"You realize it couldn't have been easy, and we didn't even walk very far," said Mary, aka Stephanie Metos. "I never would have made it."
Las Posadas also reminds participants of the agony of today's strangers looking for lodging only to be turned away repeatedly. For the Rev. Steve Klemz of Zion Lutheran Church, it is a pointed comment on immigration.
"Las Posadas is a beautiful, engaging ritual, but the reality it addresses is a painful one: the reality of human need and the fear and exclusion of the stranger," Klemz told onlookers from his and other churches who gathered Sunday at the church. "We all know couples like Mary and Joseph. They have come from somewhere else to find lodging. Some have come looking for work that pays. Many are undocumented. They have come, not great with child, but pregnant with the hope of a new life. Too often these strangers are not greeted with hospitality or even acknowledged as human beings created in God's image. They are simply dismissed as 'illegal.' "
Last year on the eve of Las Posadas, which runs from Dec. 16 to 24, the U.S. House passed the Border Protection, Antiterrorism and Illegal Immigration Control Act (House Resolution 4437), Klemz explained. The bill would make being here without papers an aggravated felony.
This week the government conducted another nationwide raid on foreign workers, rounding up hundreds - including many in Utah - who did not have papers.
The plight of immigrants hovered over participants on this December eve as they carried candles into the stormy night, following Joseph, aka Antonio Arce, an Argentine Mormon who now lives in Smithfield. Metos, a member of Zion Lutheran, was not pregnant but added extra layers to appear as if she were.
The pilgrims approached the first door, where Joseph said in Spanish: "In the name of God, we ask those who dwell here, give to some travelers lodging this evening."
"This is not an inn; move on - I cannot open lest you be a scoundrel," came the response from University of Utah students Sasha Anderson and Jack Lewis.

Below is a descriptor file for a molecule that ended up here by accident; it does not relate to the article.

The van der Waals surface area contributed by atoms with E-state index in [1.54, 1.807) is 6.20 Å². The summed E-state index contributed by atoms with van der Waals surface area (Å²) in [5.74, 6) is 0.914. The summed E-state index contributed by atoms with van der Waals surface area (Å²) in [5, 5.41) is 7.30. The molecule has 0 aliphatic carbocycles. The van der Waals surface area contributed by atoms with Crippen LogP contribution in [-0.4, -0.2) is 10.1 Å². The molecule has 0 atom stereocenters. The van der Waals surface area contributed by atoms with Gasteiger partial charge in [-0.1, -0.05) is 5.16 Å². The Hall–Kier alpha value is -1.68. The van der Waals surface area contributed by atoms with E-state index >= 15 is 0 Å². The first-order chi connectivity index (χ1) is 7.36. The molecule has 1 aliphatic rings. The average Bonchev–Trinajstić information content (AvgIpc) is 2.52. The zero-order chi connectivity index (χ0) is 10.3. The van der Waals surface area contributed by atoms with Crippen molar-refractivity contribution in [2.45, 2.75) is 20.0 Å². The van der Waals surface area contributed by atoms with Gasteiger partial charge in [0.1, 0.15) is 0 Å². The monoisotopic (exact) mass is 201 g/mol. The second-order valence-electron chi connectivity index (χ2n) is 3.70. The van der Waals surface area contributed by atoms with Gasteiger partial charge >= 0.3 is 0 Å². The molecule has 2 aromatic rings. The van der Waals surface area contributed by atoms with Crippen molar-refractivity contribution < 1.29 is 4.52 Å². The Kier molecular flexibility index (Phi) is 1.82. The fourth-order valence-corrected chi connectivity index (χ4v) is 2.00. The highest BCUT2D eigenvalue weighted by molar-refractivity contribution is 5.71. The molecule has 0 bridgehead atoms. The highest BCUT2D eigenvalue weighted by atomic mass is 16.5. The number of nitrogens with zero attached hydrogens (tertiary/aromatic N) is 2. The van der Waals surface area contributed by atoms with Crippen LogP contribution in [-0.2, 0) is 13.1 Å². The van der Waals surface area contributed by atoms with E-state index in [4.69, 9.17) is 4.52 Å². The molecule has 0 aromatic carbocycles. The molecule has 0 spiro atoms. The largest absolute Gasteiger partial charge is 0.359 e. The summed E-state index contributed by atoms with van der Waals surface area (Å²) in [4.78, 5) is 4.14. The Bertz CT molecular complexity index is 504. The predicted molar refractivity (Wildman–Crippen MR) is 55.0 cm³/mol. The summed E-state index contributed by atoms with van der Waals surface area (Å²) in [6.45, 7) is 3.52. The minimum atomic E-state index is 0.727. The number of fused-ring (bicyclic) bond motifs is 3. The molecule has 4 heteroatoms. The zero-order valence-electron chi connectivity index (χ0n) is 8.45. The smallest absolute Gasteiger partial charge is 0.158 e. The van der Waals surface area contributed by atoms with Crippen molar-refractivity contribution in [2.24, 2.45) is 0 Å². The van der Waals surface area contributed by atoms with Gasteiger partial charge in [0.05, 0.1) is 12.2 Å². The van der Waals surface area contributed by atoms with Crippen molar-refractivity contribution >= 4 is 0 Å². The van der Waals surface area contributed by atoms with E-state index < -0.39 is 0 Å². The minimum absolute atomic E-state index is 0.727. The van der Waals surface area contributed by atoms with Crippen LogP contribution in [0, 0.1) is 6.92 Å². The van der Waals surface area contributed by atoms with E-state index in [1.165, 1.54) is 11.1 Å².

The group mumbled one stanza of "Silent Night" before moving on.
If Utah were Mexico, the couple and the processional would then have moved from house to house, entreating householders to let them stay. In the scripted exchanges, the requests grow more urgent. "Don't be inhuman. Have mercy on us. We are worn out," Joseph entreats.
The responses are equally harsh. "Don't bother us. I'll give you a thrashing. Let me sleep."
Here, though, the weather was unforgiving, so the procession went straight from the first house to the steps of the church, where the holy parents were rejected once again.
Finally, Joseph told the surrogate innkeeper that his wife was Mary, Queen of Heaven, and she was going to be the mother of the Divine Word. The humble owner welcomed the expectant parents and everyone into the warm sanctuary - except, of course, Noodles.
"Blessed is the house that shelters this day the pure Virgin, the beautiful Mary," they sang.
After the joyous celebration, the adults retired to the church basement to munch on traditional Mexican dishes, while the children painted ornaments and pounded the piñatas.
"The community remembers anew how the stranger at one's door can be God in disguise," wrote Klemz in the printed program. "We ritually participate in being rejected and being welcomed, in slamming the door on the needy and opening it wide. In this way we are renewed in the Christian practice of hospitality."
* Roman Catholic Celebracion de la Posada: The Roman Catholic Diocese of Salt Lake City will hold a Las Posadas celebration tonight at 7:45 p.m. at Cathedral of the Madeleine, 331 E. South Temple, Salt Lake City. Msgr. J. Terrence Fitzgerald will preside at the celebration, which will include pinatas, treats and singing. Information: 801-328-8641.